By ANDY GARDNER
MASSENA -- Officials from Massena, Brasher and St. Lawrence County met in closed session Tuesday to discuss the ongoing Mohawk land claim negotiations, but Massena’s town supervisor says there is little he can reveal.
“According to the county, there is no agreement. They updated us on the status of some of the discussions and asked us for feedback on some of their positions,” Gray said, without elaborating further.
He said that there has been progress since the St. Regis Mohawk Tribe and state officials announced they would begin working towards resolving the decades-old land claim last May.
“I think things have changed. I think there’s been progress in the county’s negotiations,” Gray said.
He said there isn’t a time table for a resolution and it’s uncertain where things will go from here.
Last May, the tribe and state struck a deal to start land claim negotiations in exchange for the tribe resuming paying the state 25 percent of its annual slot machine revenue, 25 percent of which goes to St. Lawrence and Franklin counties. They also agreed to pay half of $60 million they have held in escrow since 2010. They claimed the state allowed an allegedly illegal casino to operate on Ganienkeh territory in Altona, in violation of their deal with the state to exclusively operate a casino in northern New York.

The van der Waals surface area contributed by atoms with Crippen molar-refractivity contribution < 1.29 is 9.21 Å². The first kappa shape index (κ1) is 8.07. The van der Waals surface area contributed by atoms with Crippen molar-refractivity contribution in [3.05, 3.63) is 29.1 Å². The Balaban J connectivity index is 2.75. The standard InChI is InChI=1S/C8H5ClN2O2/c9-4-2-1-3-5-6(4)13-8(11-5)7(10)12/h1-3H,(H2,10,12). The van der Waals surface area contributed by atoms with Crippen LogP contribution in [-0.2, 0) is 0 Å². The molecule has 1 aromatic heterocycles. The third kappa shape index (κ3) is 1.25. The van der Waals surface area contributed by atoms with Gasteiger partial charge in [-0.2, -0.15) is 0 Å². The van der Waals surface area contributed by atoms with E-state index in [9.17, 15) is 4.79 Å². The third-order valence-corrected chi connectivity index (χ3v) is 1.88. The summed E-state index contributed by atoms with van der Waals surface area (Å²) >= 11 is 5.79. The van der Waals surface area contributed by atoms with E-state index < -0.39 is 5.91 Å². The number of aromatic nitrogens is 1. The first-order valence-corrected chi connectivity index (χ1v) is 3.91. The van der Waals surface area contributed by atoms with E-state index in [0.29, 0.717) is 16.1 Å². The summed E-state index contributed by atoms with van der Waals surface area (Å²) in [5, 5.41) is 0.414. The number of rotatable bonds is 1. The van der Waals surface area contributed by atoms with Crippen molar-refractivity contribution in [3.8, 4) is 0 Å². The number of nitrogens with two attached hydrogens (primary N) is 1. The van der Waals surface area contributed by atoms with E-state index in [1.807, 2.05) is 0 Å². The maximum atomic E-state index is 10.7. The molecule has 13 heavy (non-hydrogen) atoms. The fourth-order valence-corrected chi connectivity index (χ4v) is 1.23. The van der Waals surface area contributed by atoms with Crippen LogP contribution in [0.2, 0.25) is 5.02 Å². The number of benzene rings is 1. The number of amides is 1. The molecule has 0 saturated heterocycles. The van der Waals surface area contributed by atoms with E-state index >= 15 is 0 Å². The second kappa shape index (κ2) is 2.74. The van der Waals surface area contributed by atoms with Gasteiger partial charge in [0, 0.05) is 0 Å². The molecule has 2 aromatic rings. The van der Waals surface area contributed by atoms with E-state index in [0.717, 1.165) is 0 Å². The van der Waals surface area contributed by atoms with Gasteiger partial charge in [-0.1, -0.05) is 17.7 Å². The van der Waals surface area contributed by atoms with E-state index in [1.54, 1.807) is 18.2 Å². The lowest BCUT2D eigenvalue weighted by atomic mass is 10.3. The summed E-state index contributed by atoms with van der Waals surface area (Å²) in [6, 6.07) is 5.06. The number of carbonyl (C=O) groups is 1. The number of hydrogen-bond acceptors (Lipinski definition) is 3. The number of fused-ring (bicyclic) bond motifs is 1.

The tribe has been suing for ownership of several areas of St. Lawrence and Franklin counties they say was illegally sold to the state in the 19th century and granted back in a failed 2005 settlement.
Some of the land is in Massena, but Gray wouldn’t say where it is.
“I’m not sure any of the original claim was in the (village) boundary,” he said.
Other areas the tribe wants back include the so-called "Bombay Triangle," a 3,000-acre area of northern Bombay. The 2005 settlement also incorporated a small area in Rooseveltown, 3,000 acres in Brasher and a large chunk of Fort Covington, starting at Pike's Creek and extending into the downtown area.
The tribe is also seeking free SUNY tuition for tribe members, a $2 million annual payment from the New York Power Authority for the next 35 years and 9 megawatts of reduced-rate electricity from NYPA, tribal leaders said last year.